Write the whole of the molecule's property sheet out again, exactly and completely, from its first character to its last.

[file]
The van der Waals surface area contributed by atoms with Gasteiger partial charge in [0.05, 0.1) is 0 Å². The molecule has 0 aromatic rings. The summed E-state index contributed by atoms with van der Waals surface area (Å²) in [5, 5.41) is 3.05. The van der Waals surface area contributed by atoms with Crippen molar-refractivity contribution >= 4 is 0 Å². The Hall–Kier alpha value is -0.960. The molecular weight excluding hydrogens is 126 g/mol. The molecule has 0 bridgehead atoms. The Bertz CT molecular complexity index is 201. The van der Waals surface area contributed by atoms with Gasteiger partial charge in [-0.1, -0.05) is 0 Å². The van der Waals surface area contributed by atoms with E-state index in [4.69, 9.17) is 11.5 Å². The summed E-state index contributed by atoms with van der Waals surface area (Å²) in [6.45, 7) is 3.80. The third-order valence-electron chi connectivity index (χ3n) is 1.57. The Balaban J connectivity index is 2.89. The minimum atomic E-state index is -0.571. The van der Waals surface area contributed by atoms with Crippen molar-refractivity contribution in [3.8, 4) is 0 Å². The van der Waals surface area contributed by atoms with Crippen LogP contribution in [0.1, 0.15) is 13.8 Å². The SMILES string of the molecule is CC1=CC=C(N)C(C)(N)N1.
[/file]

The van der Waals surface area contributed by atoms with Gasteiger partial charge in [0.05, 0.1) is 0 Å². The molecule has 0 aromatic rings. The summed E-state index contributed by atoms with van der Waals surface area (Å²) in [5, 5.41) is 3.05. The van der Waals surface area contributed by atoms with Crippen molar-refractivity contribution >= 4 is 0 Å². The Hall–Kier alpha value is -0.960. The molecular weight excluding hydrogens is 126 g/mol. The molecule has 0 bridgehead atoms. The Bertz CT molecular complexity index is 201. The van der Waals surface area contributed by atoms with Gasteiger partial charge in [-0.1, -0.05) is 0 Å². The van der Waals surface area contributed by atoms with E-state index in [4.69, 9.17) is 11.5 Å². The summed E-state index contributed by atoms with van der Waals surface area (Å²) in [6.45, 7) is 3.80. The third-order valence-electron chi connectivity index (χ3n) is 1.57. The Balaban J connectivity index is 2.89. The minimum atomic E-state index is -0.571. The van der Waals surface area contributed by atoms with Crippen molar-refractivity contribution in [3.8, 4) is 0 Å². The van der Waals surface area contributed by atoms with Crippen LogP contribution in [0.1, 0.15) is 13.8 Å². The SMILES string of the molecule is CC1=CC=C(N)C(C)(N)N1.